by VICTORIA DAVIS
    Apr 09, 2019 | 34639 views | 3 3 comments | 14 14 recommendations | email to a friend | print
    Alex Noelle (left), of Pacific Beach, and friend bringing back puppy rescues from Los Adoptables.
    Alex Noelle (left), of Pacific Beach, and friend bringing back puppy rescues from Los Adoptables.
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    Some of the rescued dogs at Los Adoptables.
    Some of the rescued dogs at Los Adoptables.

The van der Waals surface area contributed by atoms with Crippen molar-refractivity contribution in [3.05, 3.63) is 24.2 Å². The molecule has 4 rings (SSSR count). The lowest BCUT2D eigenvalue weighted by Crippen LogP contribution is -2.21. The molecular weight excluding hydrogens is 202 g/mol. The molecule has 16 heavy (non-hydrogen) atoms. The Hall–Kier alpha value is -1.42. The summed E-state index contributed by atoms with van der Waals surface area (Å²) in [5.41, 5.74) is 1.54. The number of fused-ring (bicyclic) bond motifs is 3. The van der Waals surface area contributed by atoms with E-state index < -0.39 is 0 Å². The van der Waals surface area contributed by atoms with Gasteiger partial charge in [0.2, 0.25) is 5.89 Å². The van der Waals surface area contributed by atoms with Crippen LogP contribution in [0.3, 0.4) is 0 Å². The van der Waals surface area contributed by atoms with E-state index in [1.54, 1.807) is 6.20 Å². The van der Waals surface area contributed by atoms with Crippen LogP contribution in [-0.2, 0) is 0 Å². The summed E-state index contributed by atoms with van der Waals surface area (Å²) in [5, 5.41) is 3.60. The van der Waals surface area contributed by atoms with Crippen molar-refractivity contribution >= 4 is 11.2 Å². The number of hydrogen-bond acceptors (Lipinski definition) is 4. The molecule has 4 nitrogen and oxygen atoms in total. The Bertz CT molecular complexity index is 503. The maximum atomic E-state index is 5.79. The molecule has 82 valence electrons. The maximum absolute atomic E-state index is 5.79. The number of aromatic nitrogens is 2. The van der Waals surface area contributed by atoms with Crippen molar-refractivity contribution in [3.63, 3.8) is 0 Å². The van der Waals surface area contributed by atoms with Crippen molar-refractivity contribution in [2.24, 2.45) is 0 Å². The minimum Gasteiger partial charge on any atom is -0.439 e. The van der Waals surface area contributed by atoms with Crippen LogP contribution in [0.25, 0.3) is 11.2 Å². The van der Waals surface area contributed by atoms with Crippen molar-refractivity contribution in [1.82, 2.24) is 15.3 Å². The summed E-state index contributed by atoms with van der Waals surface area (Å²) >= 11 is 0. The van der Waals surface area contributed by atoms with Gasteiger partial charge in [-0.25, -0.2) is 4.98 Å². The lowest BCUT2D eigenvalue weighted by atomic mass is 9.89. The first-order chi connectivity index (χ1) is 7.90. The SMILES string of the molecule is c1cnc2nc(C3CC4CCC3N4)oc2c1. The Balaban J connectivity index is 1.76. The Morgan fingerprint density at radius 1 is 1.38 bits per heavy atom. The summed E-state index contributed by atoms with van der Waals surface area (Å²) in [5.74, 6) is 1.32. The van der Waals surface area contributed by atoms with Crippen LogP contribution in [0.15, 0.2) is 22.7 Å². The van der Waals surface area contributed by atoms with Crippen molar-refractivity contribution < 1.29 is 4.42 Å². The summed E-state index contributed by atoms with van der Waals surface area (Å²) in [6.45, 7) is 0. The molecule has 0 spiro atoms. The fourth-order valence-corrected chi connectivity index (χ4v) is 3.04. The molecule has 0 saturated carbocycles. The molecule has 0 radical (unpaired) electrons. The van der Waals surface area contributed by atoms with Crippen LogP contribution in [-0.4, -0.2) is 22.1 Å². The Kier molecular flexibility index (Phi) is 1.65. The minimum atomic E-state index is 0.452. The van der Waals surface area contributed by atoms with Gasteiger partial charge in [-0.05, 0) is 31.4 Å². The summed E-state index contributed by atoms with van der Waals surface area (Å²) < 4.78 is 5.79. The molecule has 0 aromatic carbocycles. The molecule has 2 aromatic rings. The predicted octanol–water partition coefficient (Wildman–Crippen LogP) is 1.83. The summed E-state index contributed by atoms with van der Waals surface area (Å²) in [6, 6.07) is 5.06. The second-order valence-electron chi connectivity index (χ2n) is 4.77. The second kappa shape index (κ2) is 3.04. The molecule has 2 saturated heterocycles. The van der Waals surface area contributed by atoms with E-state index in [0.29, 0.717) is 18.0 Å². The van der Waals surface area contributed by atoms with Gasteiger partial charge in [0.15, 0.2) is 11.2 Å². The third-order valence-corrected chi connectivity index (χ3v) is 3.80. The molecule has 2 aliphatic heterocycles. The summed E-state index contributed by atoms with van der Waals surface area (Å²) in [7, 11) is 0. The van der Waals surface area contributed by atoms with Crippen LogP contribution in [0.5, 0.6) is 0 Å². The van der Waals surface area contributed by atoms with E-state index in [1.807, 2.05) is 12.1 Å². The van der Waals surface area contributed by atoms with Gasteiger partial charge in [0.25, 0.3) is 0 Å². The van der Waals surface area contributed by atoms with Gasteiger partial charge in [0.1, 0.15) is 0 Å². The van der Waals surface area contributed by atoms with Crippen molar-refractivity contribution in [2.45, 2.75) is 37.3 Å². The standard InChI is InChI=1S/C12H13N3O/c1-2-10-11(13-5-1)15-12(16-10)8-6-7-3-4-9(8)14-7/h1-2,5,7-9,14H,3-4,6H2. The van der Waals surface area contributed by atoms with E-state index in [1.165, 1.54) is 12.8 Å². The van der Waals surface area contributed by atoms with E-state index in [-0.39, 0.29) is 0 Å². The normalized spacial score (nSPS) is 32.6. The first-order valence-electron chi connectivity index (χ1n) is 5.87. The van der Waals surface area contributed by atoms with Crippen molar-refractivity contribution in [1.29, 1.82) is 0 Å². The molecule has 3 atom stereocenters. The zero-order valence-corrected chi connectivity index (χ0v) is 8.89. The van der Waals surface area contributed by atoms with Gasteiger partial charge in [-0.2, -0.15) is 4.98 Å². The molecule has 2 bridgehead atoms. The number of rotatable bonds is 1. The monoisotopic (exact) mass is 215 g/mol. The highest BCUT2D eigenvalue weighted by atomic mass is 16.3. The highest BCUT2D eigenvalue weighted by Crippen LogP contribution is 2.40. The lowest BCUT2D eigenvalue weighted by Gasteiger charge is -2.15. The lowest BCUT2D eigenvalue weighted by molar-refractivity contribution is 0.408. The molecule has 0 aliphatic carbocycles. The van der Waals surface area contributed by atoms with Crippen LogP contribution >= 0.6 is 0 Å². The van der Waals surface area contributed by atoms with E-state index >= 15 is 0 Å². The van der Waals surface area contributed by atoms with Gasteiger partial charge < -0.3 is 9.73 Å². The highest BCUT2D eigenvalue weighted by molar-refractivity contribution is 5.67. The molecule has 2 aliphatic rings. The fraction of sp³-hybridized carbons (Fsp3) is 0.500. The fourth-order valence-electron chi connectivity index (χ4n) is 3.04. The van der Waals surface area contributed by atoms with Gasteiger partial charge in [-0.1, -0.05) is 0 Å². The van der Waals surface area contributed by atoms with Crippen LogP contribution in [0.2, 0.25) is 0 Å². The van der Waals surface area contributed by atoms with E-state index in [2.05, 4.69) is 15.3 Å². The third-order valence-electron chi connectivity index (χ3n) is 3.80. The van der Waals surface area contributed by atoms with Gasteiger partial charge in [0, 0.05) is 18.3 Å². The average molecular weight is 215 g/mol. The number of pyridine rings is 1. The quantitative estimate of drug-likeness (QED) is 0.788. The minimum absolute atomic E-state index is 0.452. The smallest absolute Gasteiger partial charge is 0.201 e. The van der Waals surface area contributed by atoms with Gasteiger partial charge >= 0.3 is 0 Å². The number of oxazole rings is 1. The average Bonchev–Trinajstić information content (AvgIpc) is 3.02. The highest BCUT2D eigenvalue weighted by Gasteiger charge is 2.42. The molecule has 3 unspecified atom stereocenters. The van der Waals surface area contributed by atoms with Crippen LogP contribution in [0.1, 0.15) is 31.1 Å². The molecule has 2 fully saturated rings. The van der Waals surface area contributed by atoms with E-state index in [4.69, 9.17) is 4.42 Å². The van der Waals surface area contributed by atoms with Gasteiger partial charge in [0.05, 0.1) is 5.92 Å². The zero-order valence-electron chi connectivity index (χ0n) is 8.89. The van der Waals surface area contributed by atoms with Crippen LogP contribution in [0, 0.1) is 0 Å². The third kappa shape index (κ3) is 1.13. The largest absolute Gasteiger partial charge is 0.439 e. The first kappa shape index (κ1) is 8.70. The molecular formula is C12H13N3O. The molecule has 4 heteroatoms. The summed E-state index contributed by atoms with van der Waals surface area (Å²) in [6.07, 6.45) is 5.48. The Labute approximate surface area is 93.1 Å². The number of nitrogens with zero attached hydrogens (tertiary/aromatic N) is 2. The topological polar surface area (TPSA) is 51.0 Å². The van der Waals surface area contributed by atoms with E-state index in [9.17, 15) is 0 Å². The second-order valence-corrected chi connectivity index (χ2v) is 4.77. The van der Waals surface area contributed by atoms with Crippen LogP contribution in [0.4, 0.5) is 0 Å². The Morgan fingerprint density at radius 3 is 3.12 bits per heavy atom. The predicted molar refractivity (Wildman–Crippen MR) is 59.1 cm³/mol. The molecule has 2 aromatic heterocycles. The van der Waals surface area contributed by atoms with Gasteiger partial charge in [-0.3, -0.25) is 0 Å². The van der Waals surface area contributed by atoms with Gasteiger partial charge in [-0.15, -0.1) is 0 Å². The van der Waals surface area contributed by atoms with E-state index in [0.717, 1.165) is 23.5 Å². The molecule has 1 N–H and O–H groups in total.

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    The “Puppy Stork” may be the name Pacific Beach resident Alex Noelle gave herself “just for fun,” but it effectively sums up her mission: to safely bring stray dogs across the Mexico border into the loving arms of San Diego families. For the past year, Noelle has been volunteering at Los Adoptables, a no-kill rescue shelter for stray, sick and traumatically scarred dogs in Ensenada, Mexico. Twice a month, Noelle makes the three-hour trip across the border in her small Volkswagen to pick up foster dogs from the shelter and help them find homes. “I’ll pack in as many dogs as I can to where the whole back seat is just kennels,” said Noelle. “I don’t get to go down there as much as I’d like to, unfortunately, but it’s important to get these dogs out of Mexico and healthy. So, when I do visit, I take as many as my car can hold.” According to Noelle, dogs are much more prone to diseases in places like Tijuana and Ensenada because of both the high population of dogs and the fact that none of them are vaccinated. One of the most common diseases stray animals are prone to in Mexico is Distemper, a virus that affects dogs’ respiratory, gastrointestinal, respiratory and central nervous systems. “It’s such a horrible, painful disease for them to get and it’s almost guaranteed that these puppies on the streets will get it at some point because most people just can’t afford to vaccinate their animals or even neuter them,” said Noelle, who lived in Rosarito for a year and would drive around the city with dog food and water in her trunk, offering help to the area’s many stray dogs. “Distemper is everywhere down there and it’s so easily spread. It’s like children getting the common cold in school, and there’s really nothing we can do about it.” But Los Adoptables is dedicated to saving as many dogs as they can. Founded in 2016, the shelter began with four volunteers trying to find homes for 177 dogs that a local woman in Ensenada had been sheltering. Through the efforts of the community and local veterinarians, most of the dogs were able to find forever homes. The rest became fosters, and one of the four volunteers, Pris Austin, became the new owner of Los Adoptables. “I've always loved dogs, but never thought I was going to be in charge of a shelter,” said Austin, who houses between 30-50 animals at a time, including both dogs and cats. “Now that I do, I don’t see myself doing anything else.” Austin says that, according to the municipal dog pound, there are six dogs per every one person in Ensenada and neutering is still a low priority for locals. There has being many efforts to change this way of thinking from other animal protection organizations in the area. But while the treatment towards the animals is starting to shift, the outskirts of the city still have a long way to go. “Our main goal is to get steady income so we can offer low-cost spay and neuter events for the community,” said Austin. “Also, going to the schools and talking to the kids about the importance of having a healthy pet is key to changing our society and the way the animals get treated. We can't do it with some of the adults, so we have to do it with the kids.” The abuse and abandonment of animals is also a common occurrence in Mexico, and even the practice of dog fighting is still often being left unchecked. Noelle says Los Adoptables has helped save many animals that have been left on street corners, kept chained in yards or used as “bait dogs” in fighting circles. People will often even throw animals over Austin’s fence and leave them there. “Pris doesn’t turn any animals down,” said Noelle. “The hardest part of living down there was seeing these dogs hurting and alone every day. But now we get to help them get lucky and live happy lives.” Since volunteering at Los Adoptables, Noelle has helped transport and save 35 dogs. Her goal is 100. “San Diego is a huge dog-friendly community,” said Noelle. We have people bringing their dogs to the bars and to the beach. They are their children and I’m the stork that is bringing those children home.” Those interested in donating to Los Adoptables, volunteering or adopting an animal themselves can visit the shelter’s website at losadoptables.org or check out their social media, @losadoptablesorg.